I was excited to read and cook Dinner: Changing the Game by Melissa Clark having read all the praises from Yotam Ottolenghi, Diana Henry, and Amanda Hesser. The book is broken into ten chapters with a focus on chicken, meat (pork, beef, veal, lamb, duck, and turkey), the grind (meatballs, sausage), fish and seafood, eggs, pasta and noodles, tofu, beans/legumes/veg dinners, rice/farro/quinoa/other grains, salad, and dips/spreads. Many recipes had global influence ranging from Southeast Asian to Middle Eastern. I tried the sticky tamarind chicken with crisp lettuce which had a nice balance of savory and heat. On the other hand, the Vietnamese caramel salmon tasted a bit off to me. The seasoning in this dish did not taste like the authentic savory caramelized taste of ca kho to that I grew up with. I also really enjoyed the asparagus polenta with burrata, so cheesy and delicious.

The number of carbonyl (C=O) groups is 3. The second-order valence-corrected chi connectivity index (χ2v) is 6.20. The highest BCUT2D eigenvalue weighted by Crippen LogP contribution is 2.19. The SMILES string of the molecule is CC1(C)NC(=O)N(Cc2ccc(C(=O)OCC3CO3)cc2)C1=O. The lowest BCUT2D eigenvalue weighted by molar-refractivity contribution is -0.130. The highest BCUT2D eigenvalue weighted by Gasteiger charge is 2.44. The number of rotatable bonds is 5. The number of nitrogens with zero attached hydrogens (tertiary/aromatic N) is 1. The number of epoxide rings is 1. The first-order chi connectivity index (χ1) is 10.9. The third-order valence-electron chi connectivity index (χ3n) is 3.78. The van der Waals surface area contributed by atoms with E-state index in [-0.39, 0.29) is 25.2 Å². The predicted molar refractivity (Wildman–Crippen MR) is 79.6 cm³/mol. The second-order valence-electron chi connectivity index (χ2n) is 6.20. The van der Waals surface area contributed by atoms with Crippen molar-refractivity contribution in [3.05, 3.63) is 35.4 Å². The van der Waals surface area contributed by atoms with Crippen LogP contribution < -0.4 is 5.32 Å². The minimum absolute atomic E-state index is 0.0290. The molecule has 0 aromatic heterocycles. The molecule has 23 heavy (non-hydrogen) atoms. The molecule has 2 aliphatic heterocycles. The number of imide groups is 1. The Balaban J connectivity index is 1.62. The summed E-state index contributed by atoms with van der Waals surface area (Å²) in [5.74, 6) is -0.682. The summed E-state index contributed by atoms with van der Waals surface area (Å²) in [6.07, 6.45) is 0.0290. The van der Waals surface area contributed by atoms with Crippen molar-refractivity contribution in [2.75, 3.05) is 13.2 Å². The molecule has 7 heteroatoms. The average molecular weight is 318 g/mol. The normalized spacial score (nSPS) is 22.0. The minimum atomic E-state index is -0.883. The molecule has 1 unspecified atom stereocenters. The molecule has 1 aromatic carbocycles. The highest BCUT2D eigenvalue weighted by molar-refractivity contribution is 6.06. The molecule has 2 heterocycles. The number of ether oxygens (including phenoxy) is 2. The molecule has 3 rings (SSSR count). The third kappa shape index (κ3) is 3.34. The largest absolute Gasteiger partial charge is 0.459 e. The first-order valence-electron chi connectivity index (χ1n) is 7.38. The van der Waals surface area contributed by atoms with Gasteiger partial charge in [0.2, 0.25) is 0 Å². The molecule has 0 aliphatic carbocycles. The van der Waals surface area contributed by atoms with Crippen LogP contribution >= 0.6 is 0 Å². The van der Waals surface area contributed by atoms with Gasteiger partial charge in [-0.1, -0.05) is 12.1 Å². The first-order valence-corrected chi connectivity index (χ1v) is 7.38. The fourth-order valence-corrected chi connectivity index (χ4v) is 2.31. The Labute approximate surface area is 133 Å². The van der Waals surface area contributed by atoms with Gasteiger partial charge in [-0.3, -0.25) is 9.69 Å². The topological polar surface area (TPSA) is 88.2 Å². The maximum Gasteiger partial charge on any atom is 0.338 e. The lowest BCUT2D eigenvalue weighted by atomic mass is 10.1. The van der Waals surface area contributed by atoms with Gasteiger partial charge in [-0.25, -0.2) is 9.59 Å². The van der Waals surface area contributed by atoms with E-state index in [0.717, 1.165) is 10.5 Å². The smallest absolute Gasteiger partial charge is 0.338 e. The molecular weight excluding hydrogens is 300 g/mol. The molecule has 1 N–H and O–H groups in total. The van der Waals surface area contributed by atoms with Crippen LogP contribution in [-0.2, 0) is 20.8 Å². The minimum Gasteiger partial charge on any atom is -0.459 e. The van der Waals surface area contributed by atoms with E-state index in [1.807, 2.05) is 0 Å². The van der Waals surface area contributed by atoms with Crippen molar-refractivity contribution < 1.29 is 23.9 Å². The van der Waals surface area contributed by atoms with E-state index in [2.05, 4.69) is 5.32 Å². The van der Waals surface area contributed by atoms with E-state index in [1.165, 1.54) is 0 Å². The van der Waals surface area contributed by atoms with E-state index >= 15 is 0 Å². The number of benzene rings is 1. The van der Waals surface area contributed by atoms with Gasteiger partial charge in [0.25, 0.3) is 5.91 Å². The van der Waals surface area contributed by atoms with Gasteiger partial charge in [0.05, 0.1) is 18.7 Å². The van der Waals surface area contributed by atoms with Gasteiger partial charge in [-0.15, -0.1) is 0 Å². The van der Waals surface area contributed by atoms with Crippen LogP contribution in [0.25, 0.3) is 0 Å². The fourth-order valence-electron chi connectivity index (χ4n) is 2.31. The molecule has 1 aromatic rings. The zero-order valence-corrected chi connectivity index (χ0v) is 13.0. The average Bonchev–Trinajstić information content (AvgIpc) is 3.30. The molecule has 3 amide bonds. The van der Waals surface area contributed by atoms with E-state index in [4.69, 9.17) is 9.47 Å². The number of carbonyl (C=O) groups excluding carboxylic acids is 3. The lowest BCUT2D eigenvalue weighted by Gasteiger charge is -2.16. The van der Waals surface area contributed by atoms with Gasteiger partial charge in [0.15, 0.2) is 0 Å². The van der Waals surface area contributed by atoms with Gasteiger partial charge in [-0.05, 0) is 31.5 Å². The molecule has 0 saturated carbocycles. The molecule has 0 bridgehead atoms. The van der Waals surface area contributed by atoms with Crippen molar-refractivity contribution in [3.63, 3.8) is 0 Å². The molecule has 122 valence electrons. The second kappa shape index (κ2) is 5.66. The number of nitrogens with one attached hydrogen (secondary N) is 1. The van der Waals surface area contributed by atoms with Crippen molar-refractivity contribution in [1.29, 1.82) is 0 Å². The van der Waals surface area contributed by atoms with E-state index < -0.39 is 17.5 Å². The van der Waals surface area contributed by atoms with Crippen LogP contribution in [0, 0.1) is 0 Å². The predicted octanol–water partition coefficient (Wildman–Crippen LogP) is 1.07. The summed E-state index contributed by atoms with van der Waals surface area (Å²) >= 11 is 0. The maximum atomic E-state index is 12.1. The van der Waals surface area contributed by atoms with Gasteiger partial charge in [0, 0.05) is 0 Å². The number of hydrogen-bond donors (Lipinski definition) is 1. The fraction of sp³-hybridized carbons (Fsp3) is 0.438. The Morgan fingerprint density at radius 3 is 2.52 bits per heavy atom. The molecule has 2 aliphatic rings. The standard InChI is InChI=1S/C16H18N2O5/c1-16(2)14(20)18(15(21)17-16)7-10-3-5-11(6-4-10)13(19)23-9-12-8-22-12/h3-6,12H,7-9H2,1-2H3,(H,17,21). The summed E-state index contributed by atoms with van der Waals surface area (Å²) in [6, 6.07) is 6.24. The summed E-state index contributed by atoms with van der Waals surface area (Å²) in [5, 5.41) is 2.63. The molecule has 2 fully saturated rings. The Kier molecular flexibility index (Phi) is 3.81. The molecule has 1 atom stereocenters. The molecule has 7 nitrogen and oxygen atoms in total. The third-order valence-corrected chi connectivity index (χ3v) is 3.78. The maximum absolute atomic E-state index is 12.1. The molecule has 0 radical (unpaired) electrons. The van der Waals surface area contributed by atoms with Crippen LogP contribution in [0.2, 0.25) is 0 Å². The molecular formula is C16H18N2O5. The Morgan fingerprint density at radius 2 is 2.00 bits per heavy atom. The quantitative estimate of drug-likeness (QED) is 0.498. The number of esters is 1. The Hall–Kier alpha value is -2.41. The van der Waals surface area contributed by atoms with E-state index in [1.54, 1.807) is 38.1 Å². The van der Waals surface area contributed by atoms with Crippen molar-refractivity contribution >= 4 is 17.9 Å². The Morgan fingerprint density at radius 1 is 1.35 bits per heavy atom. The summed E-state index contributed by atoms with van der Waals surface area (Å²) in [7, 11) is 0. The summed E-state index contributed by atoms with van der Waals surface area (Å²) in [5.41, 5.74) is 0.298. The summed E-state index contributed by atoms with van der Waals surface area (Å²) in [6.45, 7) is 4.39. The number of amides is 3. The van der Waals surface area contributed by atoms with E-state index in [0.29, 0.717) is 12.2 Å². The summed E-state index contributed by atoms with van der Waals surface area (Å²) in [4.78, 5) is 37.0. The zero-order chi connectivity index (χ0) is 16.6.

I really appreciated that the recipes in Dinner Changing the Game took only a page and the instructions easy to follow. For a book receiving so many accolades, I was rather disappointed that I didn’t learn anything new that would change the way I make dinner compared to many cookbooks (ie. Food52 a New Way to Dinner) that I own. It definitely didn't up the ante on the dinner game for me. Although Melissa Clark’s Dinner is gorgeous and filled with many versatile recipes, I didn't feel inspired by the recipes focused in this cookbook. Overall Melissa Clark’s Dinner would be a good cookbook for someone who is looking for easy and delicious recipes and needs to not fuss over the cooking too much.
*I received this book to review complementary of the publisher